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Archaeo News 

26 August 2008
Carved stones found after a fire in North Yorkshire

A catastrophic fire which 'skinned' a precious moorland to its rocky bones has unexpectedly revealed some of the most important prehistoric archaeology found in Britain. The uncontrolled six-day blaze on Fylingdales Moor in North Yorkshire (England) has exposed a lost landscape dating back 3,000 years which is now to be made accessible to the public by English Heritage. Unique rock art and unprecedentedly clear bronze age field boundaries have emerged from the soot and cinders which were all that was left of two-and-a-half square miles of the North York Moors national park when fire crews and heavy rain finally swamped the area in September 2003.
     The intense heat destroyed the entire blanket of peat which had accumulated over the area, close to the North Sea coast, since farmers abandoned it for unknown reasons in around 1000 BCE. "The sheer number of new finds exposed by the fire is the most exciting development in archaeology in my experience," said Graham Lee, senior archaeological conservation officer for the national park. The rock art list for the site has grown to almost three times its previous size, with more than 100 sets of mysterious lines, cups and circles discovered since the fire. "One of the very rare features exposed by the removal of the entire plant and soil covering is a set of defined borders to the areas cultivated in the bronze age," said Lee.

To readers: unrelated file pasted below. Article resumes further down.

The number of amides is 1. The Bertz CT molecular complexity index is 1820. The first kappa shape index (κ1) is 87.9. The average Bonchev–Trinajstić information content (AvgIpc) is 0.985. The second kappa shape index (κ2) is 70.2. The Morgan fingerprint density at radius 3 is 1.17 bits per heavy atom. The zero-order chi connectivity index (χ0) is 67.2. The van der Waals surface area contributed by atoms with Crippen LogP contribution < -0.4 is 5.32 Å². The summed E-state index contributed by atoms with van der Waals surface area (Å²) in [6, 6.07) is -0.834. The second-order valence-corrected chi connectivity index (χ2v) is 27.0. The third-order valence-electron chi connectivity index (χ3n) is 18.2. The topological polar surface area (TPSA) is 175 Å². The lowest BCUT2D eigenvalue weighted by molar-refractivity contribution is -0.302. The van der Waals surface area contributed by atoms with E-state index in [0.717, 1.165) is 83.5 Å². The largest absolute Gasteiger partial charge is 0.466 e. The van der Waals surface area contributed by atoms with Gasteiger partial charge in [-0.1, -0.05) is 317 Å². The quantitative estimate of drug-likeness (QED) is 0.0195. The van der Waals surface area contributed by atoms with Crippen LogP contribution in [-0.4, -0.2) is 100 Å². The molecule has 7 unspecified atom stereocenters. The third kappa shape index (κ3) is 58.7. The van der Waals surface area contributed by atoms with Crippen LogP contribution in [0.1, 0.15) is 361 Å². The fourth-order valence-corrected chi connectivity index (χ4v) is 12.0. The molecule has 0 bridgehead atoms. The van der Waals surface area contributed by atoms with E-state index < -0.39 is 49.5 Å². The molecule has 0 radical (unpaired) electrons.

"The fire was environmentally disastrous," said Lee, whose colleagues joined landowners after the fire in reseeding the heather. "But it gave us access to a landscape which we could never have reached otherwise, on such a scale. No archaeologist has the means to dig out an area like this. What we have found as a result has altered perceptions of the period. It also raises questions about the scale of what else lies hidden over the rest of the North York Moors." Finds include stone age flint tools and drainage runnels and trackways from the 18th century alum industry.
     The wealth of the Fylingdales finds will now be collated with a 26,000 publication grant from English Heritage, following a local exhibition of the principal discoveries.

Source: The Guardian (21 August 2008)

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